THE WELL AT THE WORLD'S END is the place to start for William Morris novels, but after that, if you want more, you might check out his other "W" books, THE WOOD BEYOND THE WORLD and this one. WATER's story doesn't go from A to B, but rather A to B to C to D... In other words, it's episodic, though each episode leads to the next. The heroine, Birdalone, is a feminist roll-model, which is shocking in a Victorian novel; she's physically strong, intelligent, authoritative, good and kind. I can't think of another Victorian novel heroine who is all those things(three out of four, yes, but not all). Also, there is plain talk of sex; nothing R-rated, just PG-13, but very rare in Victorian literature. The point is that this is a unique book, even as unique books go. Plus, Morris's prose is practically poetry, and he's a master of details for characters and settings, never saying too much or little, which strikes a perfect balance between realism and mythicalness.
18 of 22 people found the following review helpful
wonderful tale of strong women in dire straits 22 Aug 2005
By Victor Valentine - Published on Amazon.com
Format: Paperback
what must it have been like to have been a powerful, independent woman and to have read this epic fantasy in 1895, the year of its publication, twenty five years before women were given the vote in America? this epic of powerful, able females (and the bonds of friendship which both bind and conflict them) is far more than a melodrama of its day, and William Morris was a visionary in his portrayal of, and obvious admiration for, strong women. Every bit as good as THE WELL AT THE WORLD'S END...with great women baddies, as well, and kind, generous, and faithful men....check it out!
Literary Masterpiece But Archaic 23 Jun 2014
By Andrew Berman - Published on Amazon.com
Format: Kindle Edition Verified Purchase
This is a coming of age story about Birdalone who was kidnapped as a baby by a witch. The narrative follows Birdalone's journey from her childhood as the witch's slave through her flight for freedom and quest for love and happiness. The beauty of this book, but also it's challenge, is the archaic English language used by the author. This book by William Morris was first printed in 1897 and is an intentional attempt to recreate English story telling from the middle ages.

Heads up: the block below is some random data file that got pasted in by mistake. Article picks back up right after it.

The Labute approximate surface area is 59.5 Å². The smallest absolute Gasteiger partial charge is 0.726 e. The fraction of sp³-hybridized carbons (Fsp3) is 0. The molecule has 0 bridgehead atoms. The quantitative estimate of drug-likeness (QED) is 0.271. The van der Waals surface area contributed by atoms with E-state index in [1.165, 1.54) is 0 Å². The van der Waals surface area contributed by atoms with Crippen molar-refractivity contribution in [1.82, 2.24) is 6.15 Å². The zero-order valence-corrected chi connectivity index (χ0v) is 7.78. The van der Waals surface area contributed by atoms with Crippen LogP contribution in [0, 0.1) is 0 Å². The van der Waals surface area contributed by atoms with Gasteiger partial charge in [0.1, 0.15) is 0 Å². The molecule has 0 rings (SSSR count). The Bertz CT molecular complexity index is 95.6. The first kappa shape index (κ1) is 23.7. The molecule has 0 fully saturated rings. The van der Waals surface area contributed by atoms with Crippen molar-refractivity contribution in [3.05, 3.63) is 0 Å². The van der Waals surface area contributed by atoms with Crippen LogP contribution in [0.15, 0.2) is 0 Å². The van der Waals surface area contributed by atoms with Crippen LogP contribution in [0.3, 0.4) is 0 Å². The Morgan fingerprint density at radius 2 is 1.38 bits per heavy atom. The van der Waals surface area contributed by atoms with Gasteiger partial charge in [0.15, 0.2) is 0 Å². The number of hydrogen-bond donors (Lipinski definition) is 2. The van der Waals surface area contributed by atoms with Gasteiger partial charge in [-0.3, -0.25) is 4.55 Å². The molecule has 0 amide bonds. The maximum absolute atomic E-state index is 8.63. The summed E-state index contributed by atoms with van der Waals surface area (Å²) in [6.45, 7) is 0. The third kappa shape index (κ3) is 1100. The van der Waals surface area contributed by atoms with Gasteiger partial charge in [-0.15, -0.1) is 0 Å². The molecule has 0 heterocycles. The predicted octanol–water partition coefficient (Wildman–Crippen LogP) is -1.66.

A cross between a fairy tale and soft Victorian porn 31 Aug 2013
By michael j. porter - Published on Amazon.com
Format: Kindle Edition Verified Purchase
Actually, I would have given this 4.5 stars if I could.

Sort of a cross between a fairy tale and Victorian porn (naked, frolicking nymphs is as rough as it gets). A pretty and determined heroine with color-coordinated co-characters. Fun!
Golden, beautiful, and psychologically complex 21 Jan 2013
By William Timothy Lukeman - Published on Amazon.com
While perhaps not as well-known as William Morris' other great fantasy novels -- "The Wood Beyond the World" & "The Well at the World's End" -- this one is every much their equal. Indeed, in some ways it's their better, in that it offers his richest & most compelling portraits of Woman, both as mythical & archetypal figures, and as individual, three-dimensional human beings. As with his other novels, there's an awareness of & appreciation for female sexuality & wisdom; but in these pages, Morris really explores these aspects in subtle & illuminating ways. No doubt mild by contemporary standards, it was shocking & revolutionary in Victorian times. And even now there is much that an intelligent reader, jaded by contemporary graphic excess, can learn from Morris. He's never didactic, mind you! But in the telling of his multi-layered story, he has much to say about the female wortld & psyche, and the paths of individuation women might take toward become whole.

The telling of the story, of course, is a pleasure in itself. Morris had mastered a clear, lyrical prose that had just the right amount of archaic shading, without ever tumbling into the plodding & turgid. His skill as a poet is apparent on every page. Starting with the simple, evocative name of Birdalone for his heroine, he displays his talent as a writer: strength & precision, applied with a jeweler's touch. Again, as with all his novels, no matter what's happening on a larger scale around his characters, the individual stories are what matter most. The quest in this case is very personal & intimate, and its rewards far greater than thrones & worldly power. There's a distinctly Jungian reading to be made of Morris' work, which makes it very contemporary after all.

The novel is available in many editions these days, but I'm reviewing the old Ballantine Adult Fantasy Series printing out of a longtime love for it. This was my introduction to William Morris, and I'll always associate him with the Lin Carter introductions & the gorgeous Garvasio Gallardo covers. But in any edition, it's most highly recommended!